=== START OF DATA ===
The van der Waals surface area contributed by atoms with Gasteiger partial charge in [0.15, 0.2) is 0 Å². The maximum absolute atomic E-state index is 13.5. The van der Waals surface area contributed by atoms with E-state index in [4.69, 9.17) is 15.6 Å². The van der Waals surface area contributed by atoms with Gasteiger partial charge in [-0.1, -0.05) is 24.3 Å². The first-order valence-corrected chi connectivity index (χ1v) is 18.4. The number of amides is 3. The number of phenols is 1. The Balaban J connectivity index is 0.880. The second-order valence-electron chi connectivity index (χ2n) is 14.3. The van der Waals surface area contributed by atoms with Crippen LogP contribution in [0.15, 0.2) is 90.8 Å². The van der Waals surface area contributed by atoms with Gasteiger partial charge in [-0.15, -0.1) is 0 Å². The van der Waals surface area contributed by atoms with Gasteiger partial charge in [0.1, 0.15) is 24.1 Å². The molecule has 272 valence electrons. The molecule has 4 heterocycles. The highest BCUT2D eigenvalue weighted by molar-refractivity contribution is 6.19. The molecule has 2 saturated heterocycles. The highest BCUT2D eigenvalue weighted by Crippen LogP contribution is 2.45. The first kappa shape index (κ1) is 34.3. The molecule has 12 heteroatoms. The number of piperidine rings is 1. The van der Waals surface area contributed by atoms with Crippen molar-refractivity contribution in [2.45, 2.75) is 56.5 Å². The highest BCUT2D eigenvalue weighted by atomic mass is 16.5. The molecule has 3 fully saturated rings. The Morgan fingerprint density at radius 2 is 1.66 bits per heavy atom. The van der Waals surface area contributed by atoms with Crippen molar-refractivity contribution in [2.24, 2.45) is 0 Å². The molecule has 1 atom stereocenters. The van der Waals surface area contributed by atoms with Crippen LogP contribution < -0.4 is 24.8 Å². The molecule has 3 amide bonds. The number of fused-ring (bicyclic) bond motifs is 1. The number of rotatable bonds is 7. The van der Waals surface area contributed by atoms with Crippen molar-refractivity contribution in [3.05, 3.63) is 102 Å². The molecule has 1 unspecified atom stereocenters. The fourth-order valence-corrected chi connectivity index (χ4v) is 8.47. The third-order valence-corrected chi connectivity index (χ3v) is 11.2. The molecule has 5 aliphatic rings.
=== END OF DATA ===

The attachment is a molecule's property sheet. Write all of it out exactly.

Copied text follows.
The van der Waals surface area contributed by atoms with Gasteiger partial charge in [0.15, 0.2) is 0 Å². The maximum absolute atomic E-state index is 13.5. The van der Waals surface area contributed by atoms with E-state index in [4.69, 9.17) is 15.6 Å². The van der Waals surface area contributed by atoms with Gasteiger partial charge in [-0.1, -0.05) is 24.3 Å². The first-order valence-corrected chi connectivity index (χ1v) is 18.4. The number of amides is 3. The number of phenols is 1. The Balaban J connectivity index is 0.880. The second-order valence-electron chi connectivity index (χ2n) is 14.3. The van der Waals surface area contributed by atoms with Crippen LogP contribution in [0.15, 0.2) is 90.8 Å². The van der Waals surface area contributed by atoms with Gasteiger partial charge in [-0.15, -0.1) is 0 Å². The van der Waals surface area contributed by atoms with Gasteiger partial charge in [0.1, 0.15) is 24.1 Å². The molecule has 272 valence electrons. The molecule has 4 heterocycles. The highest BCUT2D eigenvalue weighted by molar-refractivity contribution is 6.19. The molecule has 2 saturated heterocycles. The highest BCUT2D eigenvalue weighted by Crippen LogP contribution is 2.45. The first kappa shape index (κ1) is 34.3. The molecule has 12 heteroatoms. The number of piperidine rings is 1. The van der Waals surface area contributed by atoms with Crippen molar-refractivity contribution in [2.45, 2.75) is 56.5 Å². The highest BCUT2D eigenvalue weighted by atomic mass is 16.5. The molecule has 3 fully saturated rings. The Morgan fingerprint density at radius 2 is 1.66 bits per heavy atom. The van der Waals surface area contributed by atoms with Crippen molar-refractivity contribution in [2.24, 2.45) is 0 Å². The molecule has 1 atom stereocenters. The van der Waals surface area contributed by atoms with Crippen LogP contribution < -0.4 is 24.8 Å². The molecule has 3 amide bonds. The number of fused-ring (bicyclic) bond motifs is 1. The number of rotatable bonds is 7. The van der Waals surface area contributed by atoms with Crippen molar-refractivity contribution in [3.05, 3.63) is 102 Å². The molecule has 1 unspecified atom stereocenters. The fourth-order valence-corrected chi connectivity index (χ4v) is 8.47. The third-order valence-corrected chi connectivity index (χ3v) is 11.2. The molecule has 5 aliphatic rings.